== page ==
When it comes to state-funded birth control, should minors require parental consent to obtain it? Judging by research about Texas released in the last few days, this condition has led to an increased rate of teen pregnancies in the short run, but a decrease in the long run.

Texas is one of just two American states in which parental consent is mandatory before state-funded contraception can be provided to minors. At first glance, it’s easy to assume that this would mean a higher rate of pregnancy, as teenagers would continue to have intercourse without birth control or with less trusted forms. However while there has been a large decrease in family planning clinic attendance, there has not been as increase in teen pregnancy.

How do young people make decisions about their sex lives? It has to be understood that generally, teenagers would make decisions about their sexual activity based on the expected costs and benefits. Therefore if birth control was out of the equation, you’d think they’d indulge in less sexual risk-taking behaviour. However there is also the issue of “habit persistence,” or the fact that once a relationship has progressed to intercourse, it’s much more difficult to switch back to abstinence.

Studies have been carried out to analyse the effect of parental consent for birth control on teenagers’ relationships. Some have found that up to 59% of young women would stop using contraceptives if parental consent were needed. Smaller percentages said that they would go to non-state clinics, switch to condoms, or continue to have intercourse without any contraception at all. About 7% said that they might stop having intercourse altogether but of these, only 1% expected that to be their only response. And a very large proportion made it clear their parents already knew about their sexual activity, suggesting that this wouldn’t affect their relationships too much at all.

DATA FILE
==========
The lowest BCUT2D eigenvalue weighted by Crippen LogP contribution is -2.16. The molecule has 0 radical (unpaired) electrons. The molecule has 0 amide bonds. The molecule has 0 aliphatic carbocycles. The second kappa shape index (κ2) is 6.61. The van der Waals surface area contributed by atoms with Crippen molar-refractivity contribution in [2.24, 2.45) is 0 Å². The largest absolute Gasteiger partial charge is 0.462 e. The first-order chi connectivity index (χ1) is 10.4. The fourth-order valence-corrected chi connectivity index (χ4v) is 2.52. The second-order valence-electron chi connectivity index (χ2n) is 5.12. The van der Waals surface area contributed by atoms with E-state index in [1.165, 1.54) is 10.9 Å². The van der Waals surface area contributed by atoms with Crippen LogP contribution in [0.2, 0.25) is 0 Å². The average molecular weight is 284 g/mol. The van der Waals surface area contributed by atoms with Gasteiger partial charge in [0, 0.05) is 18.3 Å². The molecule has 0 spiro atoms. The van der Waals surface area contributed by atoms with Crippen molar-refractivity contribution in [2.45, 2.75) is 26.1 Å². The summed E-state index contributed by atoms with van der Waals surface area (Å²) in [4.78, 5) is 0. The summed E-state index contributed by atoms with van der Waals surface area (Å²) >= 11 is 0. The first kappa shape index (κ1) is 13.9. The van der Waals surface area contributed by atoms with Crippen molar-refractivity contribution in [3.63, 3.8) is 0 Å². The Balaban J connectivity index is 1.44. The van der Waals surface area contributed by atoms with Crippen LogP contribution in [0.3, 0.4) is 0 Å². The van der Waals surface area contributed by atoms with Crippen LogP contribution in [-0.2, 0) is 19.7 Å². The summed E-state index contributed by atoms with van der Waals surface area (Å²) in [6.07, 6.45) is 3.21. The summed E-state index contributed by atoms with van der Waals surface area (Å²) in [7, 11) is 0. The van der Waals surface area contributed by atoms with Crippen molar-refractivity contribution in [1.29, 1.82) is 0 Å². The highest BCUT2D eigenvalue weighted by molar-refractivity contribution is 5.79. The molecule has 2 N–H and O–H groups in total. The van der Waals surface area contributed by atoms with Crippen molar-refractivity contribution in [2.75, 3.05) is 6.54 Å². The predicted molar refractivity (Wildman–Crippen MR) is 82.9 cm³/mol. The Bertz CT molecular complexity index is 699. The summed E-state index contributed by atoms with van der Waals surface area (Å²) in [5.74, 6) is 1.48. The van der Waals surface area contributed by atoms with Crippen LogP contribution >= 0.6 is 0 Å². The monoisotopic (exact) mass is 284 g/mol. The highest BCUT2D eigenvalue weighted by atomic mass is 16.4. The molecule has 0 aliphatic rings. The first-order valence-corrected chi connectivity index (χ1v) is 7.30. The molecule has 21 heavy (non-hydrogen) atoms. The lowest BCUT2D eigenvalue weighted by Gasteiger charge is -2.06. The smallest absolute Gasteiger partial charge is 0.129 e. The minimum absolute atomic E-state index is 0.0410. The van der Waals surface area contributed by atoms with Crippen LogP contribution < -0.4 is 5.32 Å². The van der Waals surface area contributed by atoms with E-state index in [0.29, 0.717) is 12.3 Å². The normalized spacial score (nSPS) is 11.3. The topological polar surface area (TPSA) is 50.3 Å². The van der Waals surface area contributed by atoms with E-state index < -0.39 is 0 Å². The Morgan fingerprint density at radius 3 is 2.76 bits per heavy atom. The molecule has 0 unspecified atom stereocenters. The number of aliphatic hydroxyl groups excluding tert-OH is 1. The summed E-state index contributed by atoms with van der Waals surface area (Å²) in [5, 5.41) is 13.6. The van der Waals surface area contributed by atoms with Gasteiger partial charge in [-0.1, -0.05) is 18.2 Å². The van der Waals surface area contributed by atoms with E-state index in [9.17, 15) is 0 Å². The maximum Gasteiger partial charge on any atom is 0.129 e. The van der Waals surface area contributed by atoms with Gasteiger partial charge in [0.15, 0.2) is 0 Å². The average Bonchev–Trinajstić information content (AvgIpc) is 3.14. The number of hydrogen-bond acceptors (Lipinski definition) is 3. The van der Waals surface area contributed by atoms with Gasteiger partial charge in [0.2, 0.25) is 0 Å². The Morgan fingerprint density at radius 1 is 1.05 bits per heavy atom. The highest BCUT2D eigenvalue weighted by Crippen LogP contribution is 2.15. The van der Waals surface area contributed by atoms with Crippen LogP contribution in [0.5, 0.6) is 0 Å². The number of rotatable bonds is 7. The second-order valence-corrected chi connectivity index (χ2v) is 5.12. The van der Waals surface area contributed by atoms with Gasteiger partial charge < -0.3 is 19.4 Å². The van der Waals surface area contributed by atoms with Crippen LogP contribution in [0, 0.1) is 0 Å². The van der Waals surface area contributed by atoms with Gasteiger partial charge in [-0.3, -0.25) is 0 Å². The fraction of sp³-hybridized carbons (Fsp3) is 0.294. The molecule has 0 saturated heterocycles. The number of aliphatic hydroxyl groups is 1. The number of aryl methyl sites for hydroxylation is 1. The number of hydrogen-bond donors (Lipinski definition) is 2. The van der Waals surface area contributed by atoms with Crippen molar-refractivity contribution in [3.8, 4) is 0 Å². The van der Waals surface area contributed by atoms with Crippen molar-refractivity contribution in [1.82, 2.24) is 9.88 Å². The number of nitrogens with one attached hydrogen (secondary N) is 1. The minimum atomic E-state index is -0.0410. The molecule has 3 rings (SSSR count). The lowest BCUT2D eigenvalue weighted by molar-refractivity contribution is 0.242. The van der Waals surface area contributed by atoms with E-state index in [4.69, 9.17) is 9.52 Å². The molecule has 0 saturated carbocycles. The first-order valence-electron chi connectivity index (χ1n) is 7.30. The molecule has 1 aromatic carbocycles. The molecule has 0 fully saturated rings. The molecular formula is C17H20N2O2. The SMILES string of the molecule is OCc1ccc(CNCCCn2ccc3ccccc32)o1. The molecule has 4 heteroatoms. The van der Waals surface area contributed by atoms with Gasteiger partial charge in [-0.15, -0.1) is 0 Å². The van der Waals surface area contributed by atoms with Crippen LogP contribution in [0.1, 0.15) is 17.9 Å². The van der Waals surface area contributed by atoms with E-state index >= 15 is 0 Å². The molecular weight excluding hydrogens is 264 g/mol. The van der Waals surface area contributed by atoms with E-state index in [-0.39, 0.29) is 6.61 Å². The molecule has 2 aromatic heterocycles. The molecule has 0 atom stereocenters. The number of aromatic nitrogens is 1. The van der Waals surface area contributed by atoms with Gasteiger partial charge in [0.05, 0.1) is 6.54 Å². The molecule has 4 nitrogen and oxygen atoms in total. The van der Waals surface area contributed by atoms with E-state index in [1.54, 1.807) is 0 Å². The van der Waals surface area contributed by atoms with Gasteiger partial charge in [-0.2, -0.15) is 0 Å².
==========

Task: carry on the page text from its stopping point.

To a degree, the requirement of parental consent for the use of birth control by minors will have ambiguous results. Where pregnancies have decreased however, it is in part due to teens finding alternate ways of obtaining contraceptives, as well as reducing their sexual risk-taking behaviour.

For me, parental consent is a must when it comes to minors. After all, they’re not allowed to vote or perhaps drive but they are acting in a way that could bring a whole new person (and a lot of responsibility!) into being. But the effects could go either way, and in the end what we’re hoping for is the good of young people and their relationships.

What do you think? Should parents have this right or will that just encourage young people to take more risks in their sexual behaviour?

Tamara El-Rahi is an associate editor of MercatorNet. A Journalism graduate from the University of Technology Sydney, she lives in Australia with her husband and two daughters.